It is a sad reality that some people take advantage of crises. It became international news when consumers hoarded hand sanitizer and toilet paper. Price gouging on those types of items has become common. It has also become common for false or exaggerated claims to be made regarding a product’s effectiveness, such as a sanitizer killing 99.9% of germs when, in reality, it does not. These types of business practices can be stopped through legal means. Some other businesses, such as universities and sports leagues, may not have maliciously taken advantage of the situation but nonetheless refused to provide refunds when they should.
Here are some details on the types of claims we expect to bring to protect consumers from bad COVID-19 business practices:
Sporting Events, Concerts, and Shows
COVID-19 and the novel Coronavirus resulted in cancellation of concerts, sports, plays, and other mass gathering events. Many of these companies have refused to fully refund these purchases, citing an obscure provision in their ticket as support.
If you paid for something without getting the benefit of the bargain, such as tuition or a ticket to an event, then you deserve a refund. If the company or contractor refuses to refund you, then you should speak with an attorney.
Colleges and Universities
Tuition is expensive. Paying for school without being able to attend is wrong. You should get what you paid for. A portion of your tuition goes towards administrative costs, campus upkeep, and facility fees. You should not have to pay those fees without being on campus.
If your school wholly refuses to refund you, then you and your classmates may have a claim.
Misrepresentation and Unfair Trade Practices
Given the confusion caused by COVID-19, it is easy to get caught up in the hysteria. Businesses are seeking to take advantage of the pandemonium by making false claims about their products. For example, a business may market a product as a protection against COVID-19 despite there being no evidence to support their claim. Through these deceptive and misleading tactics, businesses are hoping to make a quick profit at the expense of the consumers. When a consumer relies on these misrepresentations and purchases the product, the business can be sued.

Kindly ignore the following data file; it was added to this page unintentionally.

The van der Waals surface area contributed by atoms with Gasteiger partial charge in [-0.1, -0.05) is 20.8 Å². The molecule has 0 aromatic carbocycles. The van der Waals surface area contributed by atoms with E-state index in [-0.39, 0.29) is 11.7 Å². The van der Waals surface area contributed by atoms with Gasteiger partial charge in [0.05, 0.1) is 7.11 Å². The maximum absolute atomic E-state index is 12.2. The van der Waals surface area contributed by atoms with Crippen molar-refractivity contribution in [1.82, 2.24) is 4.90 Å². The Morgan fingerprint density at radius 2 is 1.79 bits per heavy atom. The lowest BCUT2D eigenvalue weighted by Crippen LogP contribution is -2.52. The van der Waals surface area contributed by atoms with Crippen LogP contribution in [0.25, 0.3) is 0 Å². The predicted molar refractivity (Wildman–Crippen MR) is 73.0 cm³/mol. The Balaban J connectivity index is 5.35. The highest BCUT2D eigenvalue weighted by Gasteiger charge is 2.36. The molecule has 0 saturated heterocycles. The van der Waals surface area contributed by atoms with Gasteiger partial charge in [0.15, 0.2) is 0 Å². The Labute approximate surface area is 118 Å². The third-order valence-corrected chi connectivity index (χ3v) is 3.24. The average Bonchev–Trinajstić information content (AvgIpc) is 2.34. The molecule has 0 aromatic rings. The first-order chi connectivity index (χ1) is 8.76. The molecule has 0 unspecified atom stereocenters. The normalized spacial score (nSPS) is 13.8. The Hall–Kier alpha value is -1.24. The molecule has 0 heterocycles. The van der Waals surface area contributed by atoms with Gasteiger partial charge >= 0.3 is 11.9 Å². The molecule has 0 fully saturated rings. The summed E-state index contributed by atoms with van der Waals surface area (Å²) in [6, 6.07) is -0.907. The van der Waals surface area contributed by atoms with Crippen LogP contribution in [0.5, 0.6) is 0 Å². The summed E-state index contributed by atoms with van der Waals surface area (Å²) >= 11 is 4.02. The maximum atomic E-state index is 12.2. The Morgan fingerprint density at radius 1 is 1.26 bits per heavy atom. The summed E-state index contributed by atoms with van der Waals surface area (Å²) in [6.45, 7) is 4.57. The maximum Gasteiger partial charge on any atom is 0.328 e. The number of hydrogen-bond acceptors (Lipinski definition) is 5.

If you or your family has witnessed any over-exaggerated or flat-out false claims from a business, you should speak with an attorney.
During an emergency, it is unlawful to sell necessary commodities “for an amount that grossly exceeds the average price” of those goods or services during the 30 days before the emergency. Florida law specifically refers to food, water, ice, chemicals, and gas as necessary commodities. However, that list is non-exhaustive. As to the COVID-19 emergency, price gouging can be applied to sanitizers, masks, gloves, and other items that are necessary to minimize the spread of the disease.
If you suspect that a commodity is necessary and being sold for an outrageous price during this time, please give the attorneys at Mase Mebane & Briggs a call.Back to Coronavirus Claims